B; The solutions are 5, -2, 3i, and -3i

Let's look at the original equation:

\(x^4-3x^3-x^2-27x-90=0\)

Our goal is to get the left hand side into parts that are more manageable to work with. I'll try to explain this. We'll use the rational root theorem. This says that if a polynomial equation can be written in the form \(a_nx^n+a_{n-1}x^{n-1}+...+a_0\) and if \(a_0\) and \(a_n\) are integers, then the factor can be found by checking numbers produced by doing \(\pm\frac{dividers\hspace{1mm}of\hspace{1mm}a_0}{dividers\hspace{1mm}of\hspace{1mm}a_n}\).

Dividers of \(a_0:\hspace{1mm}1,2,3,5,6,9,10,15,18,30,45,90\)

Dividers of \(a_n:\hspace{1mm}1\)

Therefore, check for one rational solution by doing: \( \pm\frac{1,2,3,5,6,9,10,15,18,30,45,90}{1}\)

-2 happens to be the first value that satisfies this equation. The opposite of that is 2, so a factor is x+2.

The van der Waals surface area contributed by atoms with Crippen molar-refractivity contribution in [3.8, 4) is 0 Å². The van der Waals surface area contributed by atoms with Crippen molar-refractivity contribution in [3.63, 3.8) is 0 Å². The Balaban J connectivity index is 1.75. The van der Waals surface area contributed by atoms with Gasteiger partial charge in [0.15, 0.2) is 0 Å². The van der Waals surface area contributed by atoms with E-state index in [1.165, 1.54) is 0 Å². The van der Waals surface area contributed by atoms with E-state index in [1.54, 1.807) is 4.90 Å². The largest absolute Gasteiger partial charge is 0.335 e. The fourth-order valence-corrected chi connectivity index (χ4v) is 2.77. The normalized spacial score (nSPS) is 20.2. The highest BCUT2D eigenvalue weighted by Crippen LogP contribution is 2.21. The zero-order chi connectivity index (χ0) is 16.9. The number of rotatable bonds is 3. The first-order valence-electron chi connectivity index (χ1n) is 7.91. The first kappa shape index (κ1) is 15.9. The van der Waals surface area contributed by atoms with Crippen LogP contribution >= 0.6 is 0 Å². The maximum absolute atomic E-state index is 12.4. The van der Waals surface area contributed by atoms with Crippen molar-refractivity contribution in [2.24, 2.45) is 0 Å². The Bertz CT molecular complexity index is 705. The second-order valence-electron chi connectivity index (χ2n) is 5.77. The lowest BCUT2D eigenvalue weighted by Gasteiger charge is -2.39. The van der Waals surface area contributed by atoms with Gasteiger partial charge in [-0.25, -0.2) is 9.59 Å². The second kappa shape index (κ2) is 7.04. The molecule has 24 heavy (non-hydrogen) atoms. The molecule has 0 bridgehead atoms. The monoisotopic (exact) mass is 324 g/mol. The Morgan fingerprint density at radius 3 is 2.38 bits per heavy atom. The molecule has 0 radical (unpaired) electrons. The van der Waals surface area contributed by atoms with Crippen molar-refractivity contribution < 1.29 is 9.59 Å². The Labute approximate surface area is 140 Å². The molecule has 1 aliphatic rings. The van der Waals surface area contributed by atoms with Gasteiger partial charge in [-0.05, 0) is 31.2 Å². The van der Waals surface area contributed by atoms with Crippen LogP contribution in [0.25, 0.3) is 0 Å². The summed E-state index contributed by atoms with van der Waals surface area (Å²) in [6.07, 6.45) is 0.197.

\(\frac{x^4-3x^3-x^2-27x-90}{x+2}=x^3-5x^2+9x-45\), so the monstrosity we had before goes to \((x+2)(x^3-5x+9x-45)=0\).

Thankfully, this is the hardest part. Now, we have to factor \((x^3-5x^2+9x-45)\) further. Find another factor by grouping:

\((x^3-5x^2)+(9x-45)\)

Factor out an x^2 from the first set of parentheses and 9 from the second set and then factor the resulting common term, which happens to be (x-5):

\((x^3-5x^2)+(9x-45)=x^2(x-5)+9(x-5)=(x^2+9)(x-5)\)

After all this effort, we have transformed \(x^4-3x^3-x^2-27x-90\) to \((x+2)(x-5)(x^2+9)\).

Okay, now use the zero factor principle. In other words, set each factor to zero:

\(x+2=0\hspace{1cm}x-5=0\hspace{1cm}x^2+9=0\)

Let's focus on the easy ones first:

\(x=-2 \) and \(x=5\).

Now the harder factor:

\(x^2+9=0\)

\(x^2=-9\)

\(x=\pm\sqrt{-9}\)

\(x=\pm3i\)

Solution set is 5,2,3i, -3i